"A proposed new rule for Mexican wolf reintroduction penalizes the animals for eating their natural prey. But it's not all bad: The proposed new rule also would allow reintroduction of captive-bred wolves into new areas. The rule also vastly expands the wolves' range from a relatively small area ... The Mexican wolf reintroduction effort serves a long-standing goal of preserving and restoring endangered species, and reflects a shared national value for species diversity....Mexican wolves are the rarest subspecies of gray wolf in North America. They deserve protection that respects the value they bring to the ecosystem."
The House's Continued Assault on Endangered Species (Huffington Post, 07/29/14)
Jamie Rappaport Clark, President & CEO, Defenders of Wildlife: "Rep. Hastings knows that if he succeeds with these amendments, he will have taken a major step in undermining the ESA. Unfortunately for Hastings, the White House sees through the ploy, and today the Obama Administration released a veto threat saying that if the President were presented with H.R. 4315, his senior advisors would recommend that he veto the bill."
Editorial: Grins and Grimaces (Knoxville News Sentinel [TN], 07/26/14)
"A look at recent events in the news that pleased us ... .. and one that did not. Bat population drops: This summer Indiana State is leading a 12-week project to net bats in remote areas of the Smokies to see how white-nose syndrome, a fast-spreading disease that is wiping out species of cave-hibernating bats across the U.S., is affecting bats in the park. Researchers are especially interested in how it has affected the park's Indiana bats, a federally endangered species, and the northern long-eared bat, which is under review by the U.S. Fish and Wildlife Service to be listed as threatened or endangered."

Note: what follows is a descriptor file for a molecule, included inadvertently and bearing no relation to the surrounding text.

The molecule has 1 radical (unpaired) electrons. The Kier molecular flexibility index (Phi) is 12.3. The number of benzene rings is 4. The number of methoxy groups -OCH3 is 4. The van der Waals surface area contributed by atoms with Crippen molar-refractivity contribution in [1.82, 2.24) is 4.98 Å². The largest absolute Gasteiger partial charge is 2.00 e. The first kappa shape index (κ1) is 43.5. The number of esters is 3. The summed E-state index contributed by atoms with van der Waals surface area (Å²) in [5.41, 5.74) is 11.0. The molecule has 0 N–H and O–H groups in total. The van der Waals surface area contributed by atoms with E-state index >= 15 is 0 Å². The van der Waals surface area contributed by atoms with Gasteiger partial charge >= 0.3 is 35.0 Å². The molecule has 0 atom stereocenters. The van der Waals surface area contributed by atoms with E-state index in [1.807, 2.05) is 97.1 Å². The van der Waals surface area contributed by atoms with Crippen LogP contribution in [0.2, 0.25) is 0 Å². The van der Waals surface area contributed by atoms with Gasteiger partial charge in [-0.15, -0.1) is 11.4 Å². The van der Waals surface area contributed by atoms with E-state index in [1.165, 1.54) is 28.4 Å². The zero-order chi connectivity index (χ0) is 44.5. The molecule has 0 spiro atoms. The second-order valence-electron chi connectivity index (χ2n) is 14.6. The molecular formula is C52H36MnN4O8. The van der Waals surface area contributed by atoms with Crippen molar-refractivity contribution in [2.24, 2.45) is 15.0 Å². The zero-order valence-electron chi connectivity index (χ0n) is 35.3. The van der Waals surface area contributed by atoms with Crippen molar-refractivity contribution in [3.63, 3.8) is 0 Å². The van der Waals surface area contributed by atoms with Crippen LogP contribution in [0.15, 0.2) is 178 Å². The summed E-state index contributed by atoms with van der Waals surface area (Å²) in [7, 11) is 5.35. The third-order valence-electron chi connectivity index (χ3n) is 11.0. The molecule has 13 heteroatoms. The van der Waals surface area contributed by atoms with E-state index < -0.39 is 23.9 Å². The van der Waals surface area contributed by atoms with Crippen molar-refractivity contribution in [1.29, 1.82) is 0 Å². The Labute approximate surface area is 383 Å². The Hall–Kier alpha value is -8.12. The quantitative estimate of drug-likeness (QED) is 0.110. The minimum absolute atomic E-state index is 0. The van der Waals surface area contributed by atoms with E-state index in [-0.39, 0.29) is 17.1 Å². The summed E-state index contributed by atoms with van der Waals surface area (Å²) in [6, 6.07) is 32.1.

Editorial: Added protection for loggerhead turtles (Tampa Bay Times [FL], 07/18/14)
"The federal government has taken a needed step to protect the imperiled loggerhead sea turtle. While the designation of beachfront in Florida and five other states as critical habitat is not extraordinary, it gives the turtles a better chance to increase their numbers by making for a safer nesting season."